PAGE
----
Reviewing 2016: Valemount Community Forest

Valemount Community Forest Manager, Craig Pryor. / RMG FILE PHOTO

by EVAN MATTHEWS

Summer is in full swing, and so are the logging operations in and around Valemount. The community forest is expecting a big year in 2017, and The Goat sat down with VCF Manager Craig Pryor to provide an update by the numbers regarding last year’s production and harvest.

Total revenue was $8.4-million with an operating budget of roughly $8-million.

VCF’s net earnings last year were roughly $368,974, roughly $78,000 more than 2015’s earnings. All income stays within the VCF, working toward the growth of the company, while creating new jobs and new industry, according to Pryor.

VCF surveyed over 500-hectares of land to ensure replanting and regrowth were meeting government standards, and Pryor says he’s pleased to see positive results.

“When we log a block we estimate what costs will be needed to bring the plantation to a free growing status… and complete surveys to confirm the plantation is still performing to our standards,” says Pryor, noting “free growing status” is sometimes halted due to brush or deciduous trees interfering with the regrowth of the cut block. If problems do arise, VCF sends in brush cutting crews to free up the trees.

“We keep money aside for the full cost of silviculture for each block. This dollar amount is constantly fluctuating as we log and plant,” he says.

In early 2016, VCF signed a long-term fibre agreement and purchased a (K5Q) forest licence from Carrier Lumber for $1.5-M, paid from its own reserves, according to Pryor.

VCF now has two community forest licenses and a small forest licence, according to Pryor, with one being the original (K2T) license with a cut of 33,000 cubic metres per year. The other is a (K5Q) license, which is the new agreement and has a cut of 35,000 cubic metres per year. Lastly, the smaller (FLA93987) license has a cut of 2,300 cubic metres per year and will be operated mostly in Robson Valley areas operated by Carrier Lumber.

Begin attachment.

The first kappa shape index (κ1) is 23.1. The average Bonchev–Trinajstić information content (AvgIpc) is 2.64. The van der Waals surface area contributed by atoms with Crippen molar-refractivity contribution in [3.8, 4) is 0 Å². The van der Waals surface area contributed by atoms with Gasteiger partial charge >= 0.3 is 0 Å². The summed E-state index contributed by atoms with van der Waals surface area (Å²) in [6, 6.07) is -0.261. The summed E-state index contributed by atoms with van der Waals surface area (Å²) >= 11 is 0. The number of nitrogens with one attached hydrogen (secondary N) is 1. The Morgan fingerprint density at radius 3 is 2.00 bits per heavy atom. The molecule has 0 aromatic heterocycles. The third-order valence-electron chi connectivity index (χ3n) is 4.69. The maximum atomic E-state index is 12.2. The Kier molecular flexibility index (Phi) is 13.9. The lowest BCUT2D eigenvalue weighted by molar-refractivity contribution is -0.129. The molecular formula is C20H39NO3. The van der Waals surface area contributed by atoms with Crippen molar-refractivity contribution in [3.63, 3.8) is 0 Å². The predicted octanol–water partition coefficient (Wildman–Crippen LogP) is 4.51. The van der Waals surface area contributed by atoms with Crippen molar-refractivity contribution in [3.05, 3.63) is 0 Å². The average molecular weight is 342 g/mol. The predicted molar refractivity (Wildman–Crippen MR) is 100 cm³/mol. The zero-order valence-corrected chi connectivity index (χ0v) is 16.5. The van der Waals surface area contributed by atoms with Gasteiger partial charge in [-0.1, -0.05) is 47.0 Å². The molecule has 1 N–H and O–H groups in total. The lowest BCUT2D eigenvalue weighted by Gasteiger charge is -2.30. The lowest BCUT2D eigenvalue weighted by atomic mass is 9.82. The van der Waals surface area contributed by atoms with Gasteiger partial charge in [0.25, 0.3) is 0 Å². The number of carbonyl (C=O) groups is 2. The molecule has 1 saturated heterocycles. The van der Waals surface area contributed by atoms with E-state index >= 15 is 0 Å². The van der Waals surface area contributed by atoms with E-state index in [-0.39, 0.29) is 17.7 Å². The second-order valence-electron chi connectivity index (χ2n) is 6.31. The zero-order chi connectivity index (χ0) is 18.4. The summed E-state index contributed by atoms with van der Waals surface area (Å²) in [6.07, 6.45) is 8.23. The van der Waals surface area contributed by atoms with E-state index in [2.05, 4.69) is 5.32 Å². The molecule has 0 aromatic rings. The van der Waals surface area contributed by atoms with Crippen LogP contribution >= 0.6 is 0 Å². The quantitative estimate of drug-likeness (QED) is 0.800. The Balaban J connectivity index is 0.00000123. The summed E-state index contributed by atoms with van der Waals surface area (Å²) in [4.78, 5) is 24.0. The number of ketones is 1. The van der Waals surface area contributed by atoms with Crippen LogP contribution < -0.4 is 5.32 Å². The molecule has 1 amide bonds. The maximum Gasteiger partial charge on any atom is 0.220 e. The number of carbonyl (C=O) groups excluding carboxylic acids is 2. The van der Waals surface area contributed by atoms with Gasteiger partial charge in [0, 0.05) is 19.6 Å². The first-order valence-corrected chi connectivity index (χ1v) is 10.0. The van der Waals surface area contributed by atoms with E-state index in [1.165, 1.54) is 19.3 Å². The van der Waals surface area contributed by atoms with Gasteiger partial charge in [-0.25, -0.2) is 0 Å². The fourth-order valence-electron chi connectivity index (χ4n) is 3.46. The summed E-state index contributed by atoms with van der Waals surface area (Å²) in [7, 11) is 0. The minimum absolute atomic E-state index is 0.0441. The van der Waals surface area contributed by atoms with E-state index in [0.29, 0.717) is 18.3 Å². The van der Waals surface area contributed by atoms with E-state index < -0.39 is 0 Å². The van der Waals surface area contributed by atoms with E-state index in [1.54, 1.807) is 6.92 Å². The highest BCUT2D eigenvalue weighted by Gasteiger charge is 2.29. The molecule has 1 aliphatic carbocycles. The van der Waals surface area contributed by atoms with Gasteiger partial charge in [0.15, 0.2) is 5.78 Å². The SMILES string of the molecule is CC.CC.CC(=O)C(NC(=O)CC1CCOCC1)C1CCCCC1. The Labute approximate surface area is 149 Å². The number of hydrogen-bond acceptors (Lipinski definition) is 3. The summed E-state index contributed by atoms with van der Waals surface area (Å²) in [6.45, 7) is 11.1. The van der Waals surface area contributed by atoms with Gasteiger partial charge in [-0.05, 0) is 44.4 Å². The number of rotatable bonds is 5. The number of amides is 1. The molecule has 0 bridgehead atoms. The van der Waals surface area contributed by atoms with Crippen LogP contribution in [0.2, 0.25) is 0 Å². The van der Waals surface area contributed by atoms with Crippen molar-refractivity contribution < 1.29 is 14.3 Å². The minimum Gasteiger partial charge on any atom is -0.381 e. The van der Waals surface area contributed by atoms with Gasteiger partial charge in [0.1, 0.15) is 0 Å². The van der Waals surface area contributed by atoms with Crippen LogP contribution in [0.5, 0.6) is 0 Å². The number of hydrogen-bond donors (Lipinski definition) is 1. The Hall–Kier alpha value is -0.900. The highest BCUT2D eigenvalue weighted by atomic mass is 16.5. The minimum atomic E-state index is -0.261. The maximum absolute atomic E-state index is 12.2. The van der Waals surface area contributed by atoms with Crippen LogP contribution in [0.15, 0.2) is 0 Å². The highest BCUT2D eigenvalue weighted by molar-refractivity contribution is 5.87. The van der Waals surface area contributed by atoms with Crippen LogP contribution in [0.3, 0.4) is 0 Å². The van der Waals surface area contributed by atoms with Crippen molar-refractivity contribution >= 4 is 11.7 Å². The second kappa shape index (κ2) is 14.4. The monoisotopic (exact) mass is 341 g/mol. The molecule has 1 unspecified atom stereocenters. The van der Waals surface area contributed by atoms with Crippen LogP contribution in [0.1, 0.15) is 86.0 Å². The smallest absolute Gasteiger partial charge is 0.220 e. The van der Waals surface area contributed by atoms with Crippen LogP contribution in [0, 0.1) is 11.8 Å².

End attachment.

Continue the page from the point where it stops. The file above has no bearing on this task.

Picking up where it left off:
The total cut in 2016 was just over 70,000 cubic metres, Pryor says, using six local companies.

The VCF successfully harvested 33,000 cubic metres on the East Canoe at 51-km, according to Pryor, as a mix of cable and conventional logging. From this, VCF made $3.2-million in revenue, but $1.2-million was paid to the Province in stumpage and $2-million to local contractors.
The VCF also completed a new forest inventory and ecosystem map in 2016 on its original Community Forest Area, according to Pryor, as a timber supply review is ongoing.

Early calculations show the VCF allowable annual cut (AAC) should increase in the future, while Pryor says VCF will know the AAC for 2017 within the month.

“We believe we need to do a better job of communicating with stakeholders and will work on a plan to hold more formal annual information sharing meetings,” — General Manager of VCF, Craig Pryor

The VCF board of directors also gave the go-ahead to start on a similar forest inventory project on the area included on the newest license.

VCF has already secured $100,000 via the Rural Dividend Fund for the newest inventory project, and will apply for another $18,000 grant via NDIT.

VCF planted 400,000 trees on logged blocks in 2016, according to Pryor, with another 300,000 trees planned for planting in 2017. Tree planting started in early May, he says.

VCF also invested $200,000 in upgrading the West Canoe Mainline Road, and installed a bridge at 10-kilometre, Pryor says, while VCF expects to fully take ownership rights to the road this summer (2017).

“The road still needs graveling in numerous sections to bring the road up to an efficient haul road,” says Pryor. “We will look into options this summer.”

The community forest is also hoping to pre-build roads in 2017 for future harvesting efforts, he says.

Local contractors will complete the vast majority of this work, including loggers, truck drivers, road builders, road maintenance contractors, scalers, surveyors, tree planters, slashers and road and block development contractors, according to Pryor, meaning roughly 35 to 40 local contractors.

However, one area Pryor believes the VCF can do a better job is in reference to its communication.

“We believe we need to do a better job of communicating with stakeholders and will work on a plan to hold more formal annual information sharing meetings,” says Pryor.

Other developments in 2016 saw the establishment of Cedar Valley Holdings (post and rail) mill in the Valemount Industrial Park, Pryor says.

VCF signed a lease deal with Dunkley Lumber out of Prince George for storing wood purchased off the open market in the industrial park, Pryor says, while Canfor has also leased five acres to store BCTS purchase wood — wood Canfor purchases from the Community Forest.

The Valemount Stone Company also now calls the Valemount Industrial Park home.

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